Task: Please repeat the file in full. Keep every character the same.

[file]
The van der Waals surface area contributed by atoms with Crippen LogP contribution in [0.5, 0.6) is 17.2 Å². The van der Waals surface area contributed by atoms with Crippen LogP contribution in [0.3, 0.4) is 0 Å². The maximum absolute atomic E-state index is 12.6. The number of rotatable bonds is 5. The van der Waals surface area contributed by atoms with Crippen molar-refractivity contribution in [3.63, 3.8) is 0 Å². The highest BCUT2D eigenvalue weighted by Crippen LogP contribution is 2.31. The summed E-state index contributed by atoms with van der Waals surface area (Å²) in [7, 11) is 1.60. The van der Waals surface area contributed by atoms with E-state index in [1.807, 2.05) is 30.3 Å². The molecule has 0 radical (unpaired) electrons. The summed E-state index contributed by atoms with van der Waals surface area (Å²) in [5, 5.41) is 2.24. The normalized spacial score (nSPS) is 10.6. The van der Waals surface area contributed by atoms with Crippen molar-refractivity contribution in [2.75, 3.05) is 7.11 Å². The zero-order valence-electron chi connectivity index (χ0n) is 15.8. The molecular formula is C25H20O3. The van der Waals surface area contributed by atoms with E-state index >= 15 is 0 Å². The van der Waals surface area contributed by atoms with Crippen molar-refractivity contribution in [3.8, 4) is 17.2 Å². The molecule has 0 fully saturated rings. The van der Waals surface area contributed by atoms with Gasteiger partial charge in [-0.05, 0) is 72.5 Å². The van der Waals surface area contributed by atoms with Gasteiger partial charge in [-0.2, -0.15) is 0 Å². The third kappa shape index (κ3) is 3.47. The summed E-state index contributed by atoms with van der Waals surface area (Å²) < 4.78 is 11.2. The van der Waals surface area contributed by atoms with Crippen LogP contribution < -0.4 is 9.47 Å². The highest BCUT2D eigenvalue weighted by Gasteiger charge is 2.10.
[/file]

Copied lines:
The van der Waals surface area contributed by atoms with Crippen LogP contribution in [0.5, 0.6) is 17.2 Å². The van der Waals surface area contributed by atoms with Crippen LogP contribution in [0.3, 0.4) is 0 Å². The maximum absolute atomic E-state index is 12.6. The number of rotatable bonds is 5. The van der Waals surface area contributed by atoms with Crippen molar-refractivity contribution in [3.63, 3.8) is 0 Å². The highest BCUT2D eigenvalue weighted by Crippen LogP contribution is 2.31. The summed E-state index contributed by atoms with van der Waals surface area (Å²) in [7, 11) is 1.60. The van der Waals surface area contributed by atoms with E-state index in [1.807, 2.05) is 30.3 Å². The molecule has 0 radical (unpaired) electrons. The summed E-state index contributed by atoms with van der Waals surface area (Å²) in [5, 5.41) is 2.24. The normalized spacial score (nSPS) is 10.6. The van der Waals surface area contributed by atoms with Crippen molar-refractivity contribution in [2.75, 3.05) is 7.11 Å². The zero-order valence-electron chi connectivity index (χ0n) is 15.8. The molecular formula is C25H20O3. The van der Waals surface area contributed by atoms with E-state index >= 15 is 0 Å². The van der Waals surface area contributed by atoms with Crippen molar-refractivity contribution in [3.8, 4) is 17.2 Å². The molecule has 0 fully saturated rings. The van der Waals surface area contributed by atoms with Gasteiger partial charge in [-0.05, 0) is 72.5 Å². The van der Waals surface area contributed by atoms with Gasteiger partial charge in [-0.2, -0.15) is 0 Å². The third kappa shape index (κ3) is 3.47. The summed E-state index contributed by atoms with van der Waals surface area (Å²) < 4.78 is 11.2. The van der Waals surface area contributed by atoms with Crippen LogP contribution < -0.4 is 9.47 Å². The highest BCUT2D eigenvalue weighted by Gasteiger charge is 2.10.